Journal of Laparoendoscopic & Advanced Surgical Techniques (JLAST). 2013 Feb;23(2):91-9.

Technical Feasibility and Cosmetic Advantage of Hybrid Endoscopy-Assisted Breast-Conserving Surgery for Breast Cancer Patients.

Shinji Ozaki, MD, PhD1, Masahiro Ohara, MD, PhD1, Hideo Shigematsu, MD, PhD1, Tatsunari Sasada, MD1, Akiko Emi, MD, PhD1, Norio Masumoto, MD, PhD1, Takayuki Kadoya, MD, PhD1, Shigeru Murakami, MD, PhD1, Tsuyoshi Kataoka, MD, PhD2, Masayoshi Fujii, MD3, Koji Arihiro, MD, PhD3  and Morihito Okada, MD, PhD1

1Department of Surgical Oncology Research, Institute for Radiation Biology and Medicine, Hiroshima University

2 Graduate School of Health Sciences, Hiroshima University

3 Department of Anatomical Pathology, Hiroshima University Hospital



Background: We developed a new procedure called hybrid endoscopy-assisted breast-conserving surgery (EBCS), which consists of a combination of plastic surgery and endoscopic surgery techniques. The purpose of this study was retrospectively to analyze the clinical outcome of hybrid EBCS and compare the cosmetic outcomes between hybrid EBCS and conventional breast-conserving surgery (CBCS).

Patients and Methods: We reviewed medical records of patients who had undergone hybrid EBCS (n = 73) or CBCS (n = 90) between May 2005 and April 2011 and had been followed up in our department until March 2012. The clinical outcomes and cosmetic outcomes of these two groups were compared. The safety of hybrid EBCS was also analyzed by confirming its complications and pathological surgical margin.

Results: In the hybrid EBCS group, operation time was longer by 30–50 minutes. Blood loss was not significantly different between the two groups. The surgical margin of hybrid EBCS was as follows: 1 patient (1.4%) had a positive margin, 4 patients (5.5%) had a margin of < 2mm, in 9 patients (12.3%) the margin was q2mm and< 5 mm, and in 59 patients (80.8%) it was q5 mm. Seven cases (9.6%) of postoperative complications occurred in 6 hybrid EBCS patients. To date, no local recurrence has been observed in hybrid EBCS patients (postoperative observation period, 18.1 – 5.6 months). Compared with the CBCS group, the hybrid EBCS group had better cosmetic results, especially with a less noticeable operative scar (P < 0.01).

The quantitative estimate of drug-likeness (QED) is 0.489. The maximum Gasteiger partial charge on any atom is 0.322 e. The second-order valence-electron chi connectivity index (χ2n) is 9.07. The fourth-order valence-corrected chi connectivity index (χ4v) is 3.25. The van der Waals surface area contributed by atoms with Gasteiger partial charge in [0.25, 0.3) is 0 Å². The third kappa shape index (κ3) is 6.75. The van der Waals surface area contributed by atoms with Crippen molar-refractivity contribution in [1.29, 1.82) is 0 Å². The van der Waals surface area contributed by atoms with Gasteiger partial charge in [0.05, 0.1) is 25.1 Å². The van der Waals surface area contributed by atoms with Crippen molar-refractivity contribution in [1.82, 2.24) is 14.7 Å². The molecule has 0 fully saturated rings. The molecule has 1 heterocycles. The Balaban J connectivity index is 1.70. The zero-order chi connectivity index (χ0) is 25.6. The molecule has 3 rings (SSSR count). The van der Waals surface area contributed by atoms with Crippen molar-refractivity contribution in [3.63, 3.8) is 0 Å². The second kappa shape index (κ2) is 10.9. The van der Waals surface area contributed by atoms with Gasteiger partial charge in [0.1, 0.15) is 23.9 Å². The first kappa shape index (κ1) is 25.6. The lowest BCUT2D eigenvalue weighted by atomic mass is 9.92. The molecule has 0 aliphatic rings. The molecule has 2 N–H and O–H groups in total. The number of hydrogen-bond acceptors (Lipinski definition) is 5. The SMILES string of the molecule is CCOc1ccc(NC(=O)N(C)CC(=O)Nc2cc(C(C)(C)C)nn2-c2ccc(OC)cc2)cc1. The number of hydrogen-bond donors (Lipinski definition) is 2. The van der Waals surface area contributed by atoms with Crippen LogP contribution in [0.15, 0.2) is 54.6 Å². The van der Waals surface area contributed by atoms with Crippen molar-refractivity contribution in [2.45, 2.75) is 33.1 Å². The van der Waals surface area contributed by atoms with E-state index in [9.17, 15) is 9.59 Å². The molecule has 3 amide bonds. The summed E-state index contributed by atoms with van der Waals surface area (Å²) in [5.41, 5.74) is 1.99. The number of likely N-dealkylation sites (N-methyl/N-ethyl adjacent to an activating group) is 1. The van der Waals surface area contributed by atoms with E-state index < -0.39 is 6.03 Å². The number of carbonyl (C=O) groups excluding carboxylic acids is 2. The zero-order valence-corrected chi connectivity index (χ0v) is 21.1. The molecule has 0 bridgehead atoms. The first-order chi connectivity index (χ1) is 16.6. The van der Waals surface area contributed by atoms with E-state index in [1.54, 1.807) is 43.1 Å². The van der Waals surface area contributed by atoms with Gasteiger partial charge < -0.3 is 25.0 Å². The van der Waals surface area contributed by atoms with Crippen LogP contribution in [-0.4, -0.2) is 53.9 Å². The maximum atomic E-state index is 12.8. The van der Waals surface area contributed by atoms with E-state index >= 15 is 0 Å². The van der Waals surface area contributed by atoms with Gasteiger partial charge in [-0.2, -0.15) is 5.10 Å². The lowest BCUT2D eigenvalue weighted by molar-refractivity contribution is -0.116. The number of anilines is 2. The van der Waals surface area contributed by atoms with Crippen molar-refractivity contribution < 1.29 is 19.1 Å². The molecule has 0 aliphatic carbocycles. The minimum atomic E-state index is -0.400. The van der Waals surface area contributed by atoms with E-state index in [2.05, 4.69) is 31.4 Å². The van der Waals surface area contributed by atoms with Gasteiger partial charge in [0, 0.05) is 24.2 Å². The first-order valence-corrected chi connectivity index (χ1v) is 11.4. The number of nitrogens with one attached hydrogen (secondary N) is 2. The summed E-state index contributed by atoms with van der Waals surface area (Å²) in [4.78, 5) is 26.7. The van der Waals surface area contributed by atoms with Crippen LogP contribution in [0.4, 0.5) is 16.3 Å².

Conclusions: Hybrid EBCS can provide sufficient free margin, and its surgical curability is acceptable. Additionally, this method is superior to CBCS in terms of cosmetic outcome.

PMID: 23272727



Breast-conserving surgery (BCS) combined with postoperative radiotherapy is a standard therapy for early-stage breast cancer patients. In addition, recent developments in oncoplastic surgery have improved cosmetic outcomes and patient satisfaction. Endoscopy-assisted breast-conserving surgery (EBCS) (Figure), which has the advantage of a less noticeable scar, was developed more than 10 years ago. Recently, some clinical studies have reported the feasibility, oncological outcomes, aesthetic outcomes, and patient satisfaction of EBCS (1).

We developed a new technique called hybrid-EBCS by selecting surgical devices and modifying the method to reduce the need for expensive disposable devices. Here, we report the method used for this technique and its feasibility, surgical curability, risk of complications, and short-term follow-up results. Moreover, we evaluate its cosmetic outcomes in comparison with those of conventional breast-conserving surgery (CBCS).

Our findings suggest that although the operation time for the hybrid-EBCS was longer than that for the CBCS, hybrid-EBCS provided sufficient free margin and its surgical curability was considered equivalent to that of CBCS. Moreover, with regards to cosmetic evaluation, hybrid-EBCS was especially superior because of its less noticeable surgical scar and may contribute to improved postoperative cosmetic outcomes. In addition, this operative method is cost-beneficial as compared to conventional EBCS, because it can be performed with minimal use of disposable devices.

Shinji, Ozaki-fig2

Figure 1. Operative procedure of EBCS
(1) Dissection of the posterior surface of the breast.
(2) Subcutaneous dissection for skin flap construction.
(3) Resection of the mammary gland under light guidance.
(4) Repairing the defect by mobilization of the conserved breast tissue and fat tissue.



  1. Shinji Ozaki, Masahiro Ohara. Endoscopy-assisted breast-conserving surgery for breast cancer patients. Gland Surgery. 2014; 3(2)
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